Now in regards to the causes of substance abuse the perspectives I agree with are the sociocultural view and biological view. However, I also believe that all of the theories have some value to them but they also have room for errors. It is hard to know for sure what causes substance abuse in people, but I believe that part of it is connected to genetic traits passed down through the generations of family members.
I agree with the biological view that genetics is interlinked into who we are, and we are born into this world with a genetic predisposition. Example; if a child is the product of an alcoholic parent, then that child would be more at risk of developing an addiction substance than a child whose parents that do not drink or have a substance addiction. Studies show a link between substance abuse, genetics and biochemical factors.
Now I believe that our behavior in life comes from what we observe in our early days as a child. The sociocultural theory states that substance abuse comes from stress and environmental factors such as low socioeconomics and unemployment. If this environment we grow up in has drugs and alcohol abuse in it then this would be the norm and a child would not know any differently until later in life when they discovered what was right and wrong. Until then the child would only know what they grew up accustomed to, with type of life style it would be hard to make the right decision when the opportunity presented itself.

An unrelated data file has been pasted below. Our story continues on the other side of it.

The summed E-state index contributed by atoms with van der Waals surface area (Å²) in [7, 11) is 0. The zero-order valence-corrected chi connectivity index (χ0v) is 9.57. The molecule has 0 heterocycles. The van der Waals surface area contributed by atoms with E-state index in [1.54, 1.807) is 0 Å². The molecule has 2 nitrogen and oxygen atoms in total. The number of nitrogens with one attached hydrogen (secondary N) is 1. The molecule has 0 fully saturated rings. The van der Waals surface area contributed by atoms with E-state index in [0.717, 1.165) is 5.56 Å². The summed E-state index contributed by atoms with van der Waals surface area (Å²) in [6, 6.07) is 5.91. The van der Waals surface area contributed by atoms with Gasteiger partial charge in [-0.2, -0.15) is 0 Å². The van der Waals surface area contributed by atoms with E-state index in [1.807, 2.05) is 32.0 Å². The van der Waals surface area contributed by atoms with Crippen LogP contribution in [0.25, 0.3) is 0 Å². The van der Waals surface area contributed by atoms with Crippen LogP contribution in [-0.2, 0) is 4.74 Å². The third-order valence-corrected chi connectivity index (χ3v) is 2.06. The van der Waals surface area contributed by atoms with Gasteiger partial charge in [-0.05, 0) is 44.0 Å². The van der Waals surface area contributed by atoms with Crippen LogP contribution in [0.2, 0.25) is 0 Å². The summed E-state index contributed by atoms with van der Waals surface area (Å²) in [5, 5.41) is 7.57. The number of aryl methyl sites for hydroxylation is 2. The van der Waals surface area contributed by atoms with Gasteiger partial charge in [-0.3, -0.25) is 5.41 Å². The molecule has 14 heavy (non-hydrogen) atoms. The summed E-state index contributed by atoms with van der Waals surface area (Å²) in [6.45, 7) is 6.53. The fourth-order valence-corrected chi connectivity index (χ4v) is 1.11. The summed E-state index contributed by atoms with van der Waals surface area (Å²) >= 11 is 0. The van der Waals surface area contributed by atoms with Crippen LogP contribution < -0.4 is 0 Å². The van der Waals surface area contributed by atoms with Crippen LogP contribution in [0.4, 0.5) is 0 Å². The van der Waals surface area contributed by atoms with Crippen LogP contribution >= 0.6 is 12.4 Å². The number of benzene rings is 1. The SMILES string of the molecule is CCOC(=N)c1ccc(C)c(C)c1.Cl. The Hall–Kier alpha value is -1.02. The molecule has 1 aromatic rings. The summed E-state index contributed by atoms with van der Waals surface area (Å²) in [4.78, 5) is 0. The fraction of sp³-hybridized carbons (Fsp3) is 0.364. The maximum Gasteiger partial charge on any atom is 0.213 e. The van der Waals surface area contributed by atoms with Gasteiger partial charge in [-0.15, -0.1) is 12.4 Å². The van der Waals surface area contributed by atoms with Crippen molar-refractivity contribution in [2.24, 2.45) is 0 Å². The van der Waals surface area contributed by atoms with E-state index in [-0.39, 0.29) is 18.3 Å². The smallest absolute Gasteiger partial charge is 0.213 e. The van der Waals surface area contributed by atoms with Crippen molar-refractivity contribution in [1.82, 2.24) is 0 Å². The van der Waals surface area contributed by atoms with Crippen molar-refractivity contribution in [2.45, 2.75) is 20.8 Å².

When it comes to treating substance abuse, the most effective method is a multidimensional plan. Every person is different and each has their own way of learning and responding to treatment, so psychodynamic, behavioral, cognitive-behavioral, biological, and sociocultural therapies should all be applied for a successful outcome.
The psychodynamic approach will help the abuser to uncover and resolve conflicts which have contributed to their abuse, while the behavioral sensitization approach of connecting his or her drug of choice with things the individual finds sickening for the sake of reducing the craving for that drug. Behavioral self-control training helps to learn coping strategies in difficult situations, while biological support is used by introducing antagonist drugs to keep the patient from going back to their dependence, and finally sociocultural therapy for a lifetime of meetings such as alcoholics anonymous.